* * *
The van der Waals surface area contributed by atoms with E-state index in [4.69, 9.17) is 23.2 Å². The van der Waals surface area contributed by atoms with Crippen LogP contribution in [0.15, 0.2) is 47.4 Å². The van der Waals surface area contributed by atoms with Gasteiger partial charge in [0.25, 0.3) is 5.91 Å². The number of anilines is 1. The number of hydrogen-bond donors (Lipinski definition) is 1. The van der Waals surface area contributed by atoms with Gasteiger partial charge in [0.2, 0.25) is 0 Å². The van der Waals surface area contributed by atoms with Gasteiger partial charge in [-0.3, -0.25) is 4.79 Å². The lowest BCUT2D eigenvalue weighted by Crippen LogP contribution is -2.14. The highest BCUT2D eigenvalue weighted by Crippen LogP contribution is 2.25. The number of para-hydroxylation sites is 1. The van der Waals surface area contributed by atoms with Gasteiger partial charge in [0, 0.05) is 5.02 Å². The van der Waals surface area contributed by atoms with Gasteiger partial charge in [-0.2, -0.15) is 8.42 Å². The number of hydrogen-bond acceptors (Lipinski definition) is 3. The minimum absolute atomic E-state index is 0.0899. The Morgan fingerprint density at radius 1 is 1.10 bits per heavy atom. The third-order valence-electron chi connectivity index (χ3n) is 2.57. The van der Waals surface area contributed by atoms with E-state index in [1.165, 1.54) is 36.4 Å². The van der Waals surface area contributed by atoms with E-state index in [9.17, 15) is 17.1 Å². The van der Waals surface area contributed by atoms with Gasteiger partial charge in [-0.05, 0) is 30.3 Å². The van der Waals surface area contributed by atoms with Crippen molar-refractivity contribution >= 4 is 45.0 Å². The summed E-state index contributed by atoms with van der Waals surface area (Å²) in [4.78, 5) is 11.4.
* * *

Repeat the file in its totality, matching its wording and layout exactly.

The van der Waals surface area contributed by atoms with E-state index in [4.69, 9.17) is 23.2 Å². The van der Waals surface area contributed by atoms with Crippen LogP contribution in [0.15, 0.2) is 47.4 Å². The van der Waals surface area contributed by atoms with Gasteiger partial charge in [0.25, 0.3) is 5.91 Å². The number of anilines is 1. The number of hydrogen-bond donors (Lipinski definition) is 1. The van der Waals surface area contributed by atoms with Gasteiger partial charge in [0.2, 0.25) is 0 Å². The van der Waals surface area contributed by atoms with Gasteiger partial charge in [-0.3, -0.25) is 4.79 Å². The lowest BCUT2D eigenvalue weighted by Crippen LogP contribution is -2.14. The highest BCUT2D eigenvalue weighted by Crippen LogP contribution is 2.25. The number of para-hydroxylation sites is 1. The van der Waals surface area contributed by atoms with Gasteiger partial charge in [0, 0.05) is 5.02 Å². The van der Waals surface area contributed by atoms with Gasteiger partial charge in [-0.2, -0.15) is 8.42 Å². The number of hydrogen-bond acceptors (Lipinski definition) is 3. The minimum absolute atomic E-state index is 0.0899. The Morgan fingerprint density at radius 1 is 1.10 bits per heavy atom. The third-order valence-electron chi connectivity index (χ3n) is 2.57. The van der Waals surface area contributed by atoms with E-state index in [1.165, 1.54) is 36.4 Å². The van der Waals surface area contributed by atoms with E-state index in [9.17, 15) is 17.1 Å². The van der Waals surface area contributed by atoms with Gasteiger partial charge in [-0.05, 0) is 30.3 Å². The van der Waals surface area contributed by atoms with Crippen molar-refractivity contribution >= 4 is 45.0 Å². The summed E-state index contributed by atoms with van der Waals surface area (Å²) in [4.78, 5) is 11.4.